Many new writers often ask many other, more established writers, where they find their ideas. (Novelists get this a lot, as do columnists.)
Some people have a lot of ideas generating around in their fertile imaginations (Stephen King, for example), while others find that a few simple tips can help them not only find, but remember, inspiration.
If you’re building a platform for your ideas, you’ll want to be blogging and contributing comments to other sites. And even if you’ve got a good idea what your message is, and where it’s going, you still will find that you need to come up with ideas for future posts.
Here are a few suggestions, which have worked for me.
- Keep a notebook with you. No, this doesn’t mean you’re a pretentious hipster type with delusions of artistic grandeur. It means you’re a hardworking person who tries to see the world and remember it. A notebook can be anything from a thin little Moleskine booklet to a spiral-bound reporter’s pad to the notes program on your smartphone. What you want to do is jot down things that strike you when they strike you. You never know what this will lead to.
- Send yourself emails or even texts with your notes, ideas, random thoughts, whatever. If you’ve got a voice-enabled phone, this is easy: it’s like taking notes, but ensuring that they exist in the digital world for you to retrieve later.
- Read. A lot. Don’t just scan newspapers â€“ engage in the articles. Read books. Read blogs. Read RSS feeds. You want to do more than look at headlines, because often buried in the meat of an article is an idea that you could expound upon, and even build your message with. So read â€“ and keep your notebook handy when you do.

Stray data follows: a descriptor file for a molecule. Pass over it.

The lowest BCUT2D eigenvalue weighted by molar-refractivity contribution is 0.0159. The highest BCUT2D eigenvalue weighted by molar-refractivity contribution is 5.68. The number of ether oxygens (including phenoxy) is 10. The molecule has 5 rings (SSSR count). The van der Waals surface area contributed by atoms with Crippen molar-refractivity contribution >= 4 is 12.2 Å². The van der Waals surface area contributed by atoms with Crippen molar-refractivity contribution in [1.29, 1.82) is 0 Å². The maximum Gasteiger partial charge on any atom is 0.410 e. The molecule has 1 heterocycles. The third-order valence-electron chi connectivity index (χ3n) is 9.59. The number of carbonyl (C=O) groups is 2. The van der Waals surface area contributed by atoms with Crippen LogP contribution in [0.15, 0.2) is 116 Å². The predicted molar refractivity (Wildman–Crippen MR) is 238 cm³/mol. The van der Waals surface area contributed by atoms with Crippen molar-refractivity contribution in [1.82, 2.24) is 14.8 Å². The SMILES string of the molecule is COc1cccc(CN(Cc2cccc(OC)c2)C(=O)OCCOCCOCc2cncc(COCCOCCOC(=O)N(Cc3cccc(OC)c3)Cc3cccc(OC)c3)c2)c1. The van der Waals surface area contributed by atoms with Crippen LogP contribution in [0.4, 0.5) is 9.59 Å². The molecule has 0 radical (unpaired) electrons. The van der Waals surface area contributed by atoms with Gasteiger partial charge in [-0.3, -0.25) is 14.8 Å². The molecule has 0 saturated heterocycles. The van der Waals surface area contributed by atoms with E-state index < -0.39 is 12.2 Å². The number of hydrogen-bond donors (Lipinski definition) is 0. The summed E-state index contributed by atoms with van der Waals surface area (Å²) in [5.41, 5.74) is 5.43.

- Engage in a conversation. That’s right. A real conversation. Not just an online text. As the MIT social scientist Sherry Turkle, author of the book Alone Together, said in an interview, more and more people are connected, but fewer actually converse. So put the device down and pay attention to the people around you. You’ll be rewarded not only with ideas, but of an appreciation for people as people, You know, the ones who make up your audience.
- Read the comments. When you are looking over all the RSS feeds and blogs that you devour each day, make sure to comment, as this helps to draw people to your own message. More important, many of these comments will likely also contain nuggets of ideas. This is important to your continuing engagement with a tribe of thinkers.
- And keep writing. Your ideas will come more naturally the more you write.
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